Reviewed by: Timothy Flick
|Featuring:||Tom Hardy … Tom Conlon
Jennifer Morrison … Tess Conlon
Joel Edgerton … Brendan Conlon
Nick Nolte … Paddy Conlon
Noah Emmerich … Dan Taylor
Bryan Callen … Himself
Kevin Dunn … Joe Zito
Denzel Whitaker … Student
|Producer:||Mimran Schur Pictures
“Family is worth fighting for.”
It’s been said that everyone you meet is fighting some kind of battle. For Tommy and Brendan Conlon, the battles are twofold. Coupled with personal struggles, the virulent brothers spend a majority of their time swinging their fists and launching violent kicks as the world watches and cheers. Fueled by past hurts, the men release their anger in a constant destructive cycle that began with the mistakes of Paddy, their regretful father. The film revolves around the battles of the three men and their struggles with a tragic past. As their broken lives center on a violent sport of destruction, moviegoers are left wondering if it is possible for the miserable men to rebuild the wreckage of their broken family.
When Tommy (Tom Hardy), an ex-Marine and former wrestling sensation, shows up on his father’s doorstep for the first time in fourteen years with a chip on his shoulder and a determination to fight, Paddy (Nick Nolte) willingly agrees to train him. Paddy, who exhibits achingly real remorse, wholeheartedly prepares Tommy for Sparta, a massive, hyped-up martial arts event. Meanwhile, Brendan (Joel Edgerton), a former fighter who stepped down to a common career as teacher, makes a determined return to the ring as well, left with no other choice in the face of financial difficulties.
Despite Paddy’s newfound faith and years of staying sober, both Tommy and Brendan find it hard to let go of the havoc his drunken years wreaked on their lives. Tommy’s hatred for his father is palpable in all of his interactions with him, while Brendan remains bitterly estranged from both his brother and father, stubbornly holding onto past hurts and betrayals. Yet, despite the brothers’ determination to remain alienated, the paths they choose to take end up crossing in a way they never could have imagined.
“Warrior,” marketed by director Gavin O’ Connor as a Christian movie, does carry a positive message and could be suitable for families, if not for the swearing, violent fights, and crude references. Brendan is a notable family man, letting his daughters paint on his cheeks at a birthday party and making sacrifices for their well-being. Tommy saves the life of a marine in Iraq, when he rips off the door of a sinking tank in a river, and plans to give the millions he’d win with his Sparta victory to the widow of his best friend, a man killed in action. With the help of his new faith in God, Paddy fully takes ownership of his past mistakes and makes a large effort to make up for the damage he’s done to his son’s lives—and continuously tries, in spite of their hostile rebukes.
Fortunately, the film is free of any nudity or explicit sexual content, only containing a few moderately offensive references. Tess insinuates that Brendan should wait up for her so they can fool around together; she is also seen from behind in only a shirt and underwear while she talks to Brendan. When Brendan first begins to fight again, the fights occur outside of a strip club. There are several vulgar references to body parts.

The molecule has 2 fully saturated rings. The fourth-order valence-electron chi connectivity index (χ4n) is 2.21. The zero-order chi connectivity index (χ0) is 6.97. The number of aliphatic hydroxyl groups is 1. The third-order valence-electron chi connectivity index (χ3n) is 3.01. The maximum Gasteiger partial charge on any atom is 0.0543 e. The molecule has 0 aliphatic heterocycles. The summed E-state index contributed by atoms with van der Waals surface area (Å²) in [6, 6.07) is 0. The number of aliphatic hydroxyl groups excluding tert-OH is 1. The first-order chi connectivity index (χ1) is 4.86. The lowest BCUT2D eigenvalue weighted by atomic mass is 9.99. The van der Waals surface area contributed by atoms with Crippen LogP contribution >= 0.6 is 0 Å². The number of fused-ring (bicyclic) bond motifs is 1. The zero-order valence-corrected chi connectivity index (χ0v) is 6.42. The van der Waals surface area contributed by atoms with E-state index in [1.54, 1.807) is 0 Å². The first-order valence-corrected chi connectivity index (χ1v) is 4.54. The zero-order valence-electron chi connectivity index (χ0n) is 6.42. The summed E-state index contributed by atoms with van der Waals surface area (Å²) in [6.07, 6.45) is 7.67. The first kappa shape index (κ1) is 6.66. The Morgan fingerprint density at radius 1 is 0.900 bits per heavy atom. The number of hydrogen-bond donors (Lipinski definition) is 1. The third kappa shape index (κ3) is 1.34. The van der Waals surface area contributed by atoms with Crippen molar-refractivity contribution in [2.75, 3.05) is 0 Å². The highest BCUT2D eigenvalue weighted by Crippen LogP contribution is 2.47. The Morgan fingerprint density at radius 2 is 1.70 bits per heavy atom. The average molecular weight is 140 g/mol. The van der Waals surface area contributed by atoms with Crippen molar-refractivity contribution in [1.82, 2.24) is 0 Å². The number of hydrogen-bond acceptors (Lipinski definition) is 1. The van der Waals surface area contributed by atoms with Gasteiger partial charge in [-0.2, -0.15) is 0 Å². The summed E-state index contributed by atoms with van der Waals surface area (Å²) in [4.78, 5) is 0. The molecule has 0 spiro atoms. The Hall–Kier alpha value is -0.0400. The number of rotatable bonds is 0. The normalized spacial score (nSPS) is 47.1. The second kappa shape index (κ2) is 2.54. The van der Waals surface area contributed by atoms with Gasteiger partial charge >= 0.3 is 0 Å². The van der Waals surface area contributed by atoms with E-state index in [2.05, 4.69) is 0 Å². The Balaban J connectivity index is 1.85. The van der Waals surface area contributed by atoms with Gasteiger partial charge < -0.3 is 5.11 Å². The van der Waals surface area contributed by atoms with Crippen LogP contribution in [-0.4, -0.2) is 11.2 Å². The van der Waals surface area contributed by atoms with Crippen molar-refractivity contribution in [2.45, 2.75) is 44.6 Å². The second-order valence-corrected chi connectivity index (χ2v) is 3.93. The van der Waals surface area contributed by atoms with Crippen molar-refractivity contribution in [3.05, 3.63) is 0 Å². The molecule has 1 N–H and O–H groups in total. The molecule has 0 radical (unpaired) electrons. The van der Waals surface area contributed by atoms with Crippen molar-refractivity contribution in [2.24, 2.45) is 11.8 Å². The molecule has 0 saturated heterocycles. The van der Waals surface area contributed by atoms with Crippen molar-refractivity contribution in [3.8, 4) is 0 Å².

As for violent content, in a movie focused on the sport of mixed martial arts, violence is almost to be expected. Throughout the film, the camera shows a variety of angles and allows viewers to hear the painful sounds as contestants pummel, kick and strangle each other into submission. Some fighters are knocked out completely with vicious blows; others are strangled into compliance. The sound of breaking bones is heard, and Brendan’s face becomes decorated with many cuts and bruises. The brutality that Brendan endures is often very difficult to watch, as he faces contestants much bigger and stronger than he is. He nearly risks his life every time he steps into the cage. Paddy’s past domestic violence is mentioned, but not seen.
Several curse words are heard throughout the film, including one f-word, 15 s-words and a smattering of others. God’s name is misused several times, as well.
***Caution: spoilers ahead*** Despite the wrathful bitterness and resentment that weighs so heavily on the father and his two sons, a breakthrough is reached at the end of the movie in an incredible, touching and resounding scene you have to see to believe. The peace, forgiveness and reconciliation that shine as the brothers walk out of the fighting cage together, combined with the tears on Paddy’s face, pack an emotional wallop for the ending of the film. *** end spoiler ***
As humans, we find it very hard to forgive each other; we hold grudges for far too long, as is shown by the Conlons in the film. We are flawed sinners. However, with God, if we ask Him, we are always forgiven, no matter what. Psalm 103:12 says, “As far as the east is from the west, so far hath he removed our transgressions from us.” No matter what we do, God’s grace is sufficient to forgive us. Just as Paddy turned his life around with his newfound faith, we are made new in God; we are a new creation (2 Corinthians 5:17), and we walk as children of light (Ephesians 5:8).
Violence: Heavy / Profanity: Moderate / Sex/Nudity: Minor
See list of Relevant Issues—questions-and-answers.